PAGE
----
Who Else Wants To Eat Healthy?

Food is any material eaten to supply nutrition to an organism. In the modern world, food is typically of animal, plant or fungi origin, and usually contains various essential nutrients, including vitamins, proteins, carbohydrates, sugars, or minerals. The first people were nomadic pastoralists who hunted and gathered food from natural sources. Today, food supplies are vast and include cereals, pulses, vegetables, legumes, grains, fish, meats, dairy products, and fruits and fruit. The modern diet provides an adequate amount of nutrition for most of the population, although insufficient food supplies have been experienced in certain countries, mostly in the developing world. The main areas of food production are: livestock (such as poultry, cattle, buffaloes, sheep), grains, dairy products, sugarcane and palm oil, alcoholic beverages, coffee and tea.

The way the food is prepared, stored, and eaten influences its nutritional quality and quantity. The composition of the typical western diet varies with time, with more emphasis on meat and potatoes and less on carbohydrates and some fruits and vegetables. Since the earliest years of recorded history, people living in different environments have developed very different eating habits, based largely on the availability of food and the ability to acquire it. For example, hunter-gatherers have a completely different diet from farmers, who typically comprise mainly cereals, root crops and legumes, while in the southern US, consumption of dairy products has been limited to very low levels only over the generations. Modern diets have become more complex, with food being prepared and stored in a number of ways. The traditional foods, which derive their nutrition principally from plant matter and a variety of different animal organs, are becoming less important as more edible varieties of food are grown in more places.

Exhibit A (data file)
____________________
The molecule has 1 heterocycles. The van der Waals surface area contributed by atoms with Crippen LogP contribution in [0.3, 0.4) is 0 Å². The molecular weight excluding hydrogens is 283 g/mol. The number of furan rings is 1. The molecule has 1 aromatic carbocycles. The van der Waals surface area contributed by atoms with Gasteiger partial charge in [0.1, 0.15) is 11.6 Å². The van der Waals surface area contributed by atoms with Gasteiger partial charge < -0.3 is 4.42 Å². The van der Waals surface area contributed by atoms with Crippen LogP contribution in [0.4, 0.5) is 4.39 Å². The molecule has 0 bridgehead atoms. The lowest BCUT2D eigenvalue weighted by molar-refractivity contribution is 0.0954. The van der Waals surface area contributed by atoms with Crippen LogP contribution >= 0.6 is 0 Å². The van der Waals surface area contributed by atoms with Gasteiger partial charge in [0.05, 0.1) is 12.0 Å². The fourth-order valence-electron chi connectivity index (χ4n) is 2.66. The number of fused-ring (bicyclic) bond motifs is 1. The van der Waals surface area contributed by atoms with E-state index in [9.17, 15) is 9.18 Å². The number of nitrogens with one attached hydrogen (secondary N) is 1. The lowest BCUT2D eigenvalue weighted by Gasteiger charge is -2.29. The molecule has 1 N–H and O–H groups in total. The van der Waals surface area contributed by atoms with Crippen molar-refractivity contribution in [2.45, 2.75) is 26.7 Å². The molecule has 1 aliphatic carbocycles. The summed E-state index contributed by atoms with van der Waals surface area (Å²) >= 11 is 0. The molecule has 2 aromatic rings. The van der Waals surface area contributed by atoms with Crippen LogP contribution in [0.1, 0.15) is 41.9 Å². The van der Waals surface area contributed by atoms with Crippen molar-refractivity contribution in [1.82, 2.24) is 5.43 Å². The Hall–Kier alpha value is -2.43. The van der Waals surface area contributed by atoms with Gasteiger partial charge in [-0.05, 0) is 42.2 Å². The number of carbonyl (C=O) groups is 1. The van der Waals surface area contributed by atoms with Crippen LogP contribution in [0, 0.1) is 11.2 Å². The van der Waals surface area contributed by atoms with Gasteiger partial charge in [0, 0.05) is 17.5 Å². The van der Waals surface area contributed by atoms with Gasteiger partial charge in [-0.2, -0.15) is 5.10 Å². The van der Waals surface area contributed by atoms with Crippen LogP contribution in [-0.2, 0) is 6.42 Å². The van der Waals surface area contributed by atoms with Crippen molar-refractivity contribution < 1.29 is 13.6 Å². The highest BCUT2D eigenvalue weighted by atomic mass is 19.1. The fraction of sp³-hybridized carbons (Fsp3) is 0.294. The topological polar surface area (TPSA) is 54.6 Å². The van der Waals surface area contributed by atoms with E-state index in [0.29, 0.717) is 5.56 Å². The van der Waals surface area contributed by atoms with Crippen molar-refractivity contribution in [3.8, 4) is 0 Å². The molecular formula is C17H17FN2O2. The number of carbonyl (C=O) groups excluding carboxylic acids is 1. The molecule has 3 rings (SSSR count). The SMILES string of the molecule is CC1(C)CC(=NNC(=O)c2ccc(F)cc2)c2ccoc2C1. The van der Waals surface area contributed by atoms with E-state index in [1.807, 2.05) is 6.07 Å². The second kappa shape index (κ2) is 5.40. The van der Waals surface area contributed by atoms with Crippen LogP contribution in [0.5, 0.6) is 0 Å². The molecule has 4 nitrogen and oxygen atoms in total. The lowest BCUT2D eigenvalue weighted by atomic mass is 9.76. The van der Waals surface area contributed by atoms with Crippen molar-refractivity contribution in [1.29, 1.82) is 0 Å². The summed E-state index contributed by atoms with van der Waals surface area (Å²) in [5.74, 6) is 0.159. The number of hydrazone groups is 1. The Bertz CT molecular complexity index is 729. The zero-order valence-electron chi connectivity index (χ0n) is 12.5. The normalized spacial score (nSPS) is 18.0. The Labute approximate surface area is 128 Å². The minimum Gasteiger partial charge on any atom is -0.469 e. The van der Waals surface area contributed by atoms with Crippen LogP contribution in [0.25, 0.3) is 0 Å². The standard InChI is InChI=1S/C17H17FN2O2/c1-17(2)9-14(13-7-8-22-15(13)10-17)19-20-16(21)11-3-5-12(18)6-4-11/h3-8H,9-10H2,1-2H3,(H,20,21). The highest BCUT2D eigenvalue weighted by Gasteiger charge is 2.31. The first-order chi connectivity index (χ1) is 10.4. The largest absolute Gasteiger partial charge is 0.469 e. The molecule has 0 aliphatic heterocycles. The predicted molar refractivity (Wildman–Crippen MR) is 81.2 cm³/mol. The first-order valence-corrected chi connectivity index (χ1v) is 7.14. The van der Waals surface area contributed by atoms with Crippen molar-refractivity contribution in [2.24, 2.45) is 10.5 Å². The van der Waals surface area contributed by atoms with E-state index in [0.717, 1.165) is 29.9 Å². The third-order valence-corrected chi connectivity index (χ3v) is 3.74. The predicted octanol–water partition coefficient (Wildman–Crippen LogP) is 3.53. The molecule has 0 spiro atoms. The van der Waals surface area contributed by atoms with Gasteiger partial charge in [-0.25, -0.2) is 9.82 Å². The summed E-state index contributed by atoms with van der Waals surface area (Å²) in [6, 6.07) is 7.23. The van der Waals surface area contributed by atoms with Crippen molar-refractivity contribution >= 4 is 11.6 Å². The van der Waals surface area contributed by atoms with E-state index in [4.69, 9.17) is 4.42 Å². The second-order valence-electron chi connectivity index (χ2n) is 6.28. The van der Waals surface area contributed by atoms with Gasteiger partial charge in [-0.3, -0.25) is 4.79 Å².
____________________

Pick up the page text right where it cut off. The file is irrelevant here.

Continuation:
Traditionally, fresh foods were the richest in micronutrients, such as iron, zinc and vitamin B12. Modern food sources, where these nutrients can be more easily obtained, are more often eaten in their processed forms, with little attention to their nutritional quality. Often the source of a particular food’s micronutrient content has been forgotten, either due to a lack of or contamination of the food by chemicals or preservatives. Even when the right nutrients are added, food processing makes the food taste bland and flavorless and can alter its nutritional value. So even though fresh produce and meats are rich in micronutrients, their natural state may reduce the amount available to us.